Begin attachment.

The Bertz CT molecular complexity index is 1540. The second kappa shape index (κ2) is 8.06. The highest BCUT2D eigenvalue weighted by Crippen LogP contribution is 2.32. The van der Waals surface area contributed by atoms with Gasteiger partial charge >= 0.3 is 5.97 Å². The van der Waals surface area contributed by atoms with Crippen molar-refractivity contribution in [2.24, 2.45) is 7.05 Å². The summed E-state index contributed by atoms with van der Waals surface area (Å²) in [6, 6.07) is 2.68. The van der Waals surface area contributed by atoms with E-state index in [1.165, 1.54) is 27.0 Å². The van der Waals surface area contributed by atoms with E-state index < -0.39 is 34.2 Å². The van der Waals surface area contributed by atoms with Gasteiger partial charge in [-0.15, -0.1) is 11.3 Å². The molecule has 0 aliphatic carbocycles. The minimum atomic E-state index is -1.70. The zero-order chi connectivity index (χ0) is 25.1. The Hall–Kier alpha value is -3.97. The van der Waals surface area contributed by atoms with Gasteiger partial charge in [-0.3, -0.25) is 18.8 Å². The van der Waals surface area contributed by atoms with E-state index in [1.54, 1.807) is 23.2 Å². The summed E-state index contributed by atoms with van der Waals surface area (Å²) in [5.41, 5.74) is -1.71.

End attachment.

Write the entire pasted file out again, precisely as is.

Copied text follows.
The Bertz CT molecular complexity index is 1540. The second kappa shape index (κ2) is 8.06. The highest BCUT2D eigenvalue weighted by Crippen LogP contribution is 2.32. The van der Waals surface area contributed by atoms with Gasteiger partial charge >= 0.3 is 5.97 Å². The van der Waals surface area contributed by atoms with Crippen molar-refractivity contribution in [2.24, 2.45) is 7.05 Å². The summed E-state index contributed by atoms with van der Waals surface area (Å²) in [6, 6.07) is 2.68. The van der Waals surface area contributed by atoms with E-state index in [1.165, 1.54) is 27.0 Å². The van der Waals surface area contributed by atoms with E-state index < -0.39 is 34.2 Å². The van der Waals surface area contributed by atoms with Gasteiger partial charge in [-0.15, -0.1) is 11.3 Å². The molecule has 0 aliphatic carbocycles. The minimum atomic E-state index is -1.70. The zero-order chi connectivity index (χ0) is 25.1. The Hall–Kier alpha value is -3.97. The van der Waals surface area contributed by atoms with Gasteiger partial charge in [-0.3, -0.25) is 18.8 Å². The van der Waals surface area contributed by atoms with E-state index in [1.54, 1.807) is 23.2 Å². The summed E-state index contributed by atoms with van der Waals surface area (Å²) in [5.41, 5.74) is -1.71.